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Woman being depressed

Treatment for Those Suffering from Problem Gambling

For most, the journey of recovery with gambling involves an initial detoxification or pursuit of abstinence period. This is incredibly important to allow the brain to start to recalibrate and for the pleasure threshold to return to baseline (or as close to it as it can) which allows feelings of pleasure for everyday life and activities to return. Gambling provides one of the most potent sources of feel-good neurotransmitters to the brain that we can get (dopamine) due to its intermittent reinforcement pattern. Therefore, cutting off the source of this feel-good neurotransmitter spike is essential for healthy brain functioning.

During and after this period of detoxification, recovery action will be occurring. This can mean an exploration of underlying patterns and vulnerabilities, getting to understand triggers, identify other areas where compulsive or addictive behaviour may be active, as well as starting to explore and spend time developing relationship with self. Relationships will continue during this time but may look different as you start to detach from environments and people who bring with them a higher risk of exposure to gambling and triggers. The first 3-6 months of recovery will be a period of tremendous growth and feeling; it is often uncomfortable and is a vulnerable time where the likelihood of relapse is high. Withdrawal and change are uncomfortable, but they come with great benefit. After six months, changes are more established and have become routine so things feel less effortful. The lifelong work involves continued awareness of triggers, vulnerabilities, boundaries, and ongoing development of relationship with self.


During the initial sessions at Sana Psychological, we will build a self-care or recovery plan consisting of realistic action steps that you can take to support your overall health and well-being. Typically, these action steps will touch on multiple areas of health, which might include physical, emotional, mental, relational, spiritual, financial, cultural, or more. There will not be as much focus on the behaviour of gambling itself as you probably anticipate, as gambling is treated as a symptom of the larger impulsive and compulsive brain. Problem behaviours generate a lot of activity in people’s lives and, therefore, there are a lot of areas we need to explore and develop to promote health.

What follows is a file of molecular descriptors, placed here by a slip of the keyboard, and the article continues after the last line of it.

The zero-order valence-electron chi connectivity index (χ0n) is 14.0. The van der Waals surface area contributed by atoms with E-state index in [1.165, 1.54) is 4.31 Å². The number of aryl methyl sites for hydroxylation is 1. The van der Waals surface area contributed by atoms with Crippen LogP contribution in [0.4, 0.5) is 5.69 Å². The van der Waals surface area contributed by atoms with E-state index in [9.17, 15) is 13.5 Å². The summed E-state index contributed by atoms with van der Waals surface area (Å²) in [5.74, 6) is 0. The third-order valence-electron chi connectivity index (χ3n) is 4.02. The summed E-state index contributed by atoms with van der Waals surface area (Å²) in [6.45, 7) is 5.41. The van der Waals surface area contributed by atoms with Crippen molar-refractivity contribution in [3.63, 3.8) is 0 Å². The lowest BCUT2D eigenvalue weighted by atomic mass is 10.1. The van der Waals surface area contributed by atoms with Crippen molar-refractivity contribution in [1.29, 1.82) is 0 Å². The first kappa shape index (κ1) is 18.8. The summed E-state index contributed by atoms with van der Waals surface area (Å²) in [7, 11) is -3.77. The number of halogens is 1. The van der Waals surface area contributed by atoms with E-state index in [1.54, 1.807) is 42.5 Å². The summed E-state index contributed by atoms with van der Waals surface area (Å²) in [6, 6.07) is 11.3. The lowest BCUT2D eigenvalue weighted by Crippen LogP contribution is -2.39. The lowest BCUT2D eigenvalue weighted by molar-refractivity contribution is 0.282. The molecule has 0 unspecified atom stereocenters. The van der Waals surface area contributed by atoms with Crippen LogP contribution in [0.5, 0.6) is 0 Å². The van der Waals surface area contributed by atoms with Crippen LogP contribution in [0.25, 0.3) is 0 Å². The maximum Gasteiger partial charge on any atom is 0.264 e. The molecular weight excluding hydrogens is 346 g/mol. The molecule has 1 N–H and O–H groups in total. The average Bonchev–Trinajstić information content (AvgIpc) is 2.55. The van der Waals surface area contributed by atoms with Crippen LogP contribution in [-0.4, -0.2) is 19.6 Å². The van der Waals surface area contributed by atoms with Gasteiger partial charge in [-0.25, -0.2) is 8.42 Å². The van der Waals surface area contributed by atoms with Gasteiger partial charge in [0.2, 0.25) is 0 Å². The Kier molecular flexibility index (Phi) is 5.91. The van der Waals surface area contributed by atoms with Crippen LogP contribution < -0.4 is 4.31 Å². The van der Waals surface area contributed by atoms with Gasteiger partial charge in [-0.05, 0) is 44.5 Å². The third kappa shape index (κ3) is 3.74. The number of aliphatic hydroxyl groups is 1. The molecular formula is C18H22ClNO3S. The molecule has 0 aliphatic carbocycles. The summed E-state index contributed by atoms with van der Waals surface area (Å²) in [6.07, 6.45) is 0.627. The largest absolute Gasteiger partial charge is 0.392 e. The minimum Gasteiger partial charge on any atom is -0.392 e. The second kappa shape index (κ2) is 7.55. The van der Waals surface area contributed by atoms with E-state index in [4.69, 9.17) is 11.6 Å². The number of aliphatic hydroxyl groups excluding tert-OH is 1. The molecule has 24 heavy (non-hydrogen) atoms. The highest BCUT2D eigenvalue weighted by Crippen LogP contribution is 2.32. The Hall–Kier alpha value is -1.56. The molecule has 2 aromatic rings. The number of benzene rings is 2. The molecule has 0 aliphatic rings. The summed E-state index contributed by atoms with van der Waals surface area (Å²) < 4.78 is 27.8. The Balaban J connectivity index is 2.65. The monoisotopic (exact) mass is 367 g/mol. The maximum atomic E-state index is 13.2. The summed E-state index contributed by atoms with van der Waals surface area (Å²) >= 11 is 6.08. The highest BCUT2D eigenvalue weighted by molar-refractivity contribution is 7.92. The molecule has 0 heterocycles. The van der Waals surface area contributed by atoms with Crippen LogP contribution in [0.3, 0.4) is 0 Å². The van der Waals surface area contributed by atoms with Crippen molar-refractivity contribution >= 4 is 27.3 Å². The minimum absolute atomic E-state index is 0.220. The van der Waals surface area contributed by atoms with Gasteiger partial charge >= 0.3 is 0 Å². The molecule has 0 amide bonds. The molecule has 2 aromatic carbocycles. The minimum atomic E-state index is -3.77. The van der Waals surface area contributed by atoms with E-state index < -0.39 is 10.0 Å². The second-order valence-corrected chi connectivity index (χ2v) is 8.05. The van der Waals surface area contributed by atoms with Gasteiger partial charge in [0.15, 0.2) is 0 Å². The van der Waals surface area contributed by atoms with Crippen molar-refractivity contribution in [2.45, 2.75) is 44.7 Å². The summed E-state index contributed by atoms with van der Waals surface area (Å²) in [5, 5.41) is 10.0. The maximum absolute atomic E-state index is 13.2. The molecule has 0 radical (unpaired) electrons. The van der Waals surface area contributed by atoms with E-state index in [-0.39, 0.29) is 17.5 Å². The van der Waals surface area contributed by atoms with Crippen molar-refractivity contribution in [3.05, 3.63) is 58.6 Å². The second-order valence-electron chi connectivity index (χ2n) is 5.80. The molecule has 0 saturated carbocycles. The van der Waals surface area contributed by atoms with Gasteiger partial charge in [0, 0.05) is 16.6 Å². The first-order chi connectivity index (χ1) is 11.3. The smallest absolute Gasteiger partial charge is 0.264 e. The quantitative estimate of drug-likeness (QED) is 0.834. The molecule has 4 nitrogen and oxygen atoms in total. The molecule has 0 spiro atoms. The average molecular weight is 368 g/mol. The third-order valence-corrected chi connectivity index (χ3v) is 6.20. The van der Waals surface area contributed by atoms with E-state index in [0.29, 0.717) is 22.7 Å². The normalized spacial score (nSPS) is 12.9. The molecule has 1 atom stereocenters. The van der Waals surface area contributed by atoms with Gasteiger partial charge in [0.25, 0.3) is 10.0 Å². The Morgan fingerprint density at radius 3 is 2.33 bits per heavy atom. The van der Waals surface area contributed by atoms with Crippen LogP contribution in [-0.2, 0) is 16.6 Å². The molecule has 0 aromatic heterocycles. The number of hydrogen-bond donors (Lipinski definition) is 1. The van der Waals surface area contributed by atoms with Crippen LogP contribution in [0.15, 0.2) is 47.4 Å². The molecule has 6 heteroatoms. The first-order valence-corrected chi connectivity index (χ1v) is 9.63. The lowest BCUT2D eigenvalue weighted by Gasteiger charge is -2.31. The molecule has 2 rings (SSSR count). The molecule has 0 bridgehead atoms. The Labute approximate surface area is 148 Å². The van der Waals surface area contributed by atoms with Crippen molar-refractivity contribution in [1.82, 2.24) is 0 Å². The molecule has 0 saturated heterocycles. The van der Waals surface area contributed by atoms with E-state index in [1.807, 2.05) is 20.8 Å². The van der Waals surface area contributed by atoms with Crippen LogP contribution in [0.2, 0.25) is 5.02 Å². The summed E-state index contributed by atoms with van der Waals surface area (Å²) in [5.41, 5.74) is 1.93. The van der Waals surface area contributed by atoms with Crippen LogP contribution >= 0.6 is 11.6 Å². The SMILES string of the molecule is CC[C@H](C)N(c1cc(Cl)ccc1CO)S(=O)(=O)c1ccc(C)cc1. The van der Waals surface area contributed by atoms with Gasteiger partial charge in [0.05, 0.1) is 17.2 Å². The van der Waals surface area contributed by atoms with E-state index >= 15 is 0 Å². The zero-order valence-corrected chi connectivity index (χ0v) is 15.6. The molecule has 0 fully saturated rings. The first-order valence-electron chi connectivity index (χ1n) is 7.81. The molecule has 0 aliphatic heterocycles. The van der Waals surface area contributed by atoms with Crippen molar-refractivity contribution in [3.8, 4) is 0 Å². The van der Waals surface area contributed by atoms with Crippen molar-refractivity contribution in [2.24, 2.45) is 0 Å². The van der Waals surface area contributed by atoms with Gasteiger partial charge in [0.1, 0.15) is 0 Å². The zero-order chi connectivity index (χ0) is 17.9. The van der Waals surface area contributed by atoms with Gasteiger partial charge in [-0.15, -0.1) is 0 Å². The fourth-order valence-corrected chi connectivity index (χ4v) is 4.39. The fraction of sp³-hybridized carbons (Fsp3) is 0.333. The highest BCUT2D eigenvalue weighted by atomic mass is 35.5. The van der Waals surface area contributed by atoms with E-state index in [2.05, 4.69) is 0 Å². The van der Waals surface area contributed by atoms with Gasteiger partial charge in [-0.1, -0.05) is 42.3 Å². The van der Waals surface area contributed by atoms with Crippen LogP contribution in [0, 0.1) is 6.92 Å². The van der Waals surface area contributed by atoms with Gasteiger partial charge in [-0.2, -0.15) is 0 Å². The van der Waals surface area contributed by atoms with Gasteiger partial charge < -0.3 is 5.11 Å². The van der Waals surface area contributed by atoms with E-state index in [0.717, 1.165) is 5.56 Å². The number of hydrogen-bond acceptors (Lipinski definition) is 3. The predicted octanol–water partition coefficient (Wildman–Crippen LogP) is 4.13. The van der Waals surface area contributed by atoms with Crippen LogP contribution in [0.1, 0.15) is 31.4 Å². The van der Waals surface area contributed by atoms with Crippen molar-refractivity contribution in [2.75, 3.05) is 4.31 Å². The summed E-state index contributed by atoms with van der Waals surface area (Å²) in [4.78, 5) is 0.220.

Woman sitting getting diagnosed

The first few sessions will be quite practical as we look at life logistics, triggers, coping mechanisms, and develop a plan out of this. Follow-up sessions tend to become more about relationships, feelings, self-esteem, and deeper emotional work. If this idea scares you at the moment, that is okay. These are things that the brain has been avoiding for some time. We will take things at your pace, meet you where you are at, and do the work that is meaningful for you. It might be uncomfortable at times, but not distressing.

As part of treatment recommendations, there may be some discussion about support groups, such as Gamblers Anonymous or SMART Recovery. These are not “have tos” for participation in counselling but might have some value for you in your journey to stop gambling and improve health.

Wherever you are at in this journey, it is an honour and a privilege for Sana Psychological to be a part of it.

Support for Loved Ones

Gambling counselling may also involve concerned family members or friends who have been impacted by the negative consequences of a loved one’s gambling addiction. They may come in individually for their own support and/or join some sessions or parts of sessions with the individual who has challenges with gambling.

If you are a family member reading this and hoping your loved one will change but you are not sure if they are ready, I would encourage you to come in for yourself to look at your own health and recovery plan. Change in any member of a relational unit creates change for the whole unit, so perhaps change can start with you. Even if you are feeling that your personal changes are not having an impact on your loved one, it will provide you the strength, resources, and ability to cope with an extremely difficult, draining, and challenging situation.